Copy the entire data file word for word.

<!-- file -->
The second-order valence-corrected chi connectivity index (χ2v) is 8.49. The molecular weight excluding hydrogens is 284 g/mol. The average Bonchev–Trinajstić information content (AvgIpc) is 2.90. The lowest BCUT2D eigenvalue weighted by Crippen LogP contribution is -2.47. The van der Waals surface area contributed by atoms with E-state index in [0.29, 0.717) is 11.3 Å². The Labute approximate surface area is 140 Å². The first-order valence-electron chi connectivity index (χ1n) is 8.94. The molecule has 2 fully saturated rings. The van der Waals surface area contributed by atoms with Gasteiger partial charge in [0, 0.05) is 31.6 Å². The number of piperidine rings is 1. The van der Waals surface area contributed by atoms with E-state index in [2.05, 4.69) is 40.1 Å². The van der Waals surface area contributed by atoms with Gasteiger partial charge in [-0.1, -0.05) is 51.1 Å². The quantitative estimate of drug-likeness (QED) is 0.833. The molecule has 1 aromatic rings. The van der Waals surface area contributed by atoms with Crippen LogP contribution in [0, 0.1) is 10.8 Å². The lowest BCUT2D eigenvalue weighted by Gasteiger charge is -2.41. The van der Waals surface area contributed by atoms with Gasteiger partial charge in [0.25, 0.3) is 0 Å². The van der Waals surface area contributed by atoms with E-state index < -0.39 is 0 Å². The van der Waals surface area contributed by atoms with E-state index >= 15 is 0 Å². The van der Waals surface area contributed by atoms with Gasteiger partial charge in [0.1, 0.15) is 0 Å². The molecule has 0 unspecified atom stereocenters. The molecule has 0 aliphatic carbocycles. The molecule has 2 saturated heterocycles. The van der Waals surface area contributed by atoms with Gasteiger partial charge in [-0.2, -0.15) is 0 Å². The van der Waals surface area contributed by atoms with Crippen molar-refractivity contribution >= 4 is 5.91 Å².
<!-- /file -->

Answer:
The second-order valence-corrected chi connectivity index (χ2v) is 8.49. The molecular weight excluding hydrogens is 284 g/mol. The average Bonchev–Trinajstić information content (AvgIpc) is 2.90. The lowest BCUT2D eigenvalue weighted by Crippen LogP contribution is -2.47. The van der Waals surface area contributed by atoms with E-state index in [0.29, 0.717) is 11.3 Å². The Labute approximate surface area is 140 Å². The first-order valence-electron chi connectivity index (χ1n) is 8.94. The molecule has 2 fully saturated rings. The van der Waals surface area contributed by atoms with Gasteiger partial charge in [0, 0.05) is 31.6 Å². The number of piperidine rings is 1. The van der Waals surface area contributed by atoms with E-state index in [2.05, 4.69) is 40.1 Å². The van der Waals surface area contributed by atoms with Gasteiger partial charge in [-0.1, -0.05) is 51.1 Å². The quantitative estimate of drug-likeness (QED) is 0.833. The molecule has 1 aromatic rings. The van der Waals surface area contributed by atoms with Crippen LogP contribution in [0, 0.1) is 10.8 Å². The lowest BCUT2D eigenvalue weighted by Gasteiger charge is -2.41. The van der Waals surface area contributed by atoms with Gasteiger partial charge in [0.25, 0.3) is 0 Å². The van der Waals surface area contributed by atoms with E-state index < -0.39 is 0 Å². The van der Waals surface area contributed by atoms with E-state index >= 15 is 0 Å². The van der Waals surface area contributed by atoms with Gasteiger partial charge in [0.1, 0.15) is 0 Å². The molecule has 0 unspecified atom stereocenters. The molecule has 0 aliphatic carbocycles. The molecule has 2 saturated heterocycles. The van der Waals surface area contributed by atoms with Gasteiger partial charge in [-0.2, -0.15) is 0 Å². The van der Waals surface area contributed by atoms with Crippen molar-refractivity contribution >= 4 is 5.91 Å².